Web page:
By Marie Pinette, LMFT
Clinton Youth & Family Services
One of our forefathers of Psychology, Alfred Adler, emphasized human nature’s need to have a sense of belonging and to feel significant. According to Maslow, another great pioneer in the field, experiencing a sense of belonging is essential before a healthy sense of self-esteem can be developed.
In the hustle and bustle of today’s world, we often underestimate the power we have in shaping our children’s lives and influencing who they will choose to be. Ideally, each child’s first experience with being an important part of something important is in his or her family. But before we get to suggestions on how to amplify this experience for children and teens, let’s first take a look at exactly what self-esteem is. In my career as a Family Therapist, this is my best working definition of Self Esteem:
- I am good (and I know why)
- I am an important part of something good; I belong
- I can make good choices
So how do we help our children and teens develop a strong sense of self?
This year our theme at Clinton Youth and Family Services is: Strengthening Family Identity & Making Positive Family Connections.
Developing a Strong Family Identity
- It maximizes your influence as a parent
- It sets the stage for the development of a strong self esteem
- It serves as the foundation/blueprint for your child’s choice in values, their social skills, problem solving skills, and ability to manage feelings
- For many youth, it can also play a critical role in reducing overall anxiety
To a certain degree it is developmentally appropriate for teens to shift toward an emphasis on friends and spend more time being social with their peers. However, it is important to find ways for your family to connect without being overbearing or interfering with this natural social emotional growth.
In order to foster a strong family identity, two elements are needed: (1) Time together and (2) Family rituals.
Time together: You can’t develop a strong sense of family identity if you don’t spend time together as a family. As we get busier and busier as a society, overscheduling ourselves and our children has become a trend. Team sports and structured after school activities can also offer a positive sense of belonging, however when these activities take the place of family identity, we give our power of influence away to whoever is the leader of that activity or program.
It is important for the family to remain a consistent anchor throughout the growing years. We live in a schedule oriented society, where we over commit ourselves and have a growing list of things we keep meaning to do. In reality, if it’s not scheduled in, it won’t happen. For some families, regular family time might need to be an official part of the family’s calendar, where every week at a specified time, we do something together as a family and no one can schedule anything over this time.
You may encounter resistance to this concept, especially if it’s a new practice in your family. Give them permission to not like it, but do it anyway. You may not get appreciation for it, but the rhythm of family values and the continued messages of positive belonging (even if it’s boring to them) will play a critical role in who that young person chooses to be.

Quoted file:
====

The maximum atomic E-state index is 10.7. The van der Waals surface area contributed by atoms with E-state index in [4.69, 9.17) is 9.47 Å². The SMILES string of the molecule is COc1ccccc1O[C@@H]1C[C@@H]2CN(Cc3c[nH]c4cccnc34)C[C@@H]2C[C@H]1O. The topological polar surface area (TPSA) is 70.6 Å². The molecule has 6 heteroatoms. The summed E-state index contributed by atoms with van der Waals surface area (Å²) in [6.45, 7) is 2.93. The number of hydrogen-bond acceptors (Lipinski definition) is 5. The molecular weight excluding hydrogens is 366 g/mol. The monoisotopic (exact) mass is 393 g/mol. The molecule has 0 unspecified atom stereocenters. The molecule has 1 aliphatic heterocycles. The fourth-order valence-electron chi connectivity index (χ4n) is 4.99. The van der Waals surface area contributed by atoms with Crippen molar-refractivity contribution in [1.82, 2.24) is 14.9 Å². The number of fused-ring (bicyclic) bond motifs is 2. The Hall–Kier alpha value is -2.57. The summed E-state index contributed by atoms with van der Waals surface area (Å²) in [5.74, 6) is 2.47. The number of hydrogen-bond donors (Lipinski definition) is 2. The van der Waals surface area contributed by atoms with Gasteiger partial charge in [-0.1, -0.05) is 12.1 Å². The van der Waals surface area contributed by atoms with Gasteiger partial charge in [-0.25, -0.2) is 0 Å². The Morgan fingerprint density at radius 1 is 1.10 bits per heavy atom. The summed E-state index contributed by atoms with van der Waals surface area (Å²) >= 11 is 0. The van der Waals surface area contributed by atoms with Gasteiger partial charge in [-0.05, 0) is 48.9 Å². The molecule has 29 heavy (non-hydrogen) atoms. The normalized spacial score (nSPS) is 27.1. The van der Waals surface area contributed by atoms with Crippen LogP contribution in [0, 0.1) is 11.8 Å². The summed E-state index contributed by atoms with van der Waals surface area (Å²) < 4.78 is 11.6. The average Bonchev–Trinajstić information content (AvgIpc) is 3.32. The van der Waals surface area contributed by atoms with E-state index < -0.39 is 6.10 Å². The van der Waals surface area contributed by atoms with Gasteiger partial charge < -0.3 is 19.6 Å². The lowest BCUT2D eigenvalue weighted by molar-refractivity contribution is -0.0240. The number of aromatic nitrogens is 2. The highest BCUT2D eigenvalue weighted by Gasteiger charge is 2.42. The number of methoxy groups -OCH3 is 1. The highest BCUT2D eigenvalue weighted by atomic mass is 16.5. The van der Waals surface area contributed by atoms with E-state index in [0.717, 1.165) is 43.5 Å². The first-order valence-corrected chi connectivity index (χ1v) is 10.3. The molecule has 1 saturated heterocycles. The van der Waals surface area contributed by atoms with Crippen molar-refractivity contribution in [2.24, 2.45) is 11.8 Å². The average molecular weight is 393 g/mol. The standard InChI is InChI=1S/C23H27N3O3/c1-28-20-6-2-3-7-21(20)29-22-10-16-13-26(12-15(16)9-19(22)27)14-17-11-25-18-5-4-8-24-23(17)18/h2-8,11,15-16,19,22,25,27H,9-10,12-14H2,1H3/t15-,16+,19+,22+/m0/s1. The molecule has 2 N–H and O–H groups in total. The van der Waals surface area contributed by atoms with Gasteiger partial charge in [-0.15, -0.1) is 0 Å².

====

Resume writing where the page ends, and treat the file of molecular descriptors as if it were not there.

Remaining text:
Message is that you are an essential part of this family…we can’t do this without you.
Family time should be positive, not a time where everyone unloads criticism. Turn off phones and other electronic devices.
Engaging in rituals can be very comforting and has the power to reduce anxiety. Think about a night when there’s no time for the typical bedtime ritual. How upset does a 6 year old become if story time doesn’t happen? Beyond that child’s understanding, the upset isn’t just about the story. It’s about the anxiety that comes when that rhythm is broken. Rituals communicate a deep connection with others, a common purpose, and reiterate that sense that “I am an important part of the family.”
What does it mean to be a part of your family? What are the most important things you want to teach your children? Use cohesive language like “In this family (we include everyone).” In this family (instead of hitting, we use our words).”
Dinner together, participation in a religious community, bedtime rituals (especially for younger kids), even chores (which symbolizes each person’s importance to the family and its functioning) are all examples of common family rituals.
Don’t be afraid to think outside the box. The element of fun is very powerful when it comes to strengthening bonds between participants. It reaches people in ways that words can’t.
- Is there a weekly TV show that the family watches together?
- Have a regular Family Game Night
- Once every few months, have a slumber party in the living room
- On the 15th day of every month, make ice cream sundaes
- Does your family have a “happy dance?”
Another great way to spend time together is to engage in a community service project together. This is a great way to teach values and find out which causes are most important to your children.
Keep an eye out for family oriented events that may be taking place in surrounding towns, whether it’s Christmas in Clinton, Families Helping Families Pancake Breakfast, Family Bingo in Westbrook, or making gingerbread houses in East Lyme.
Programs offered/sponsored through Clinton Youth and Family Services include but are not limited to:
- Mother Daughter night about puberty/positive body image
- Mother Daughter Self Defense class
- Parent/ Youth Yoga class
- Parent/ Teen Automotive Know-How
- Parent/Teen Habitat Build
- The Game for Eliot REACT
- Family Olympics
- Family Day sponsored by Clinton Park and Recreation
For more information contact Marie or Andrea at 860-669-1103
Check our website at: www.clintonyouthandfamily.org and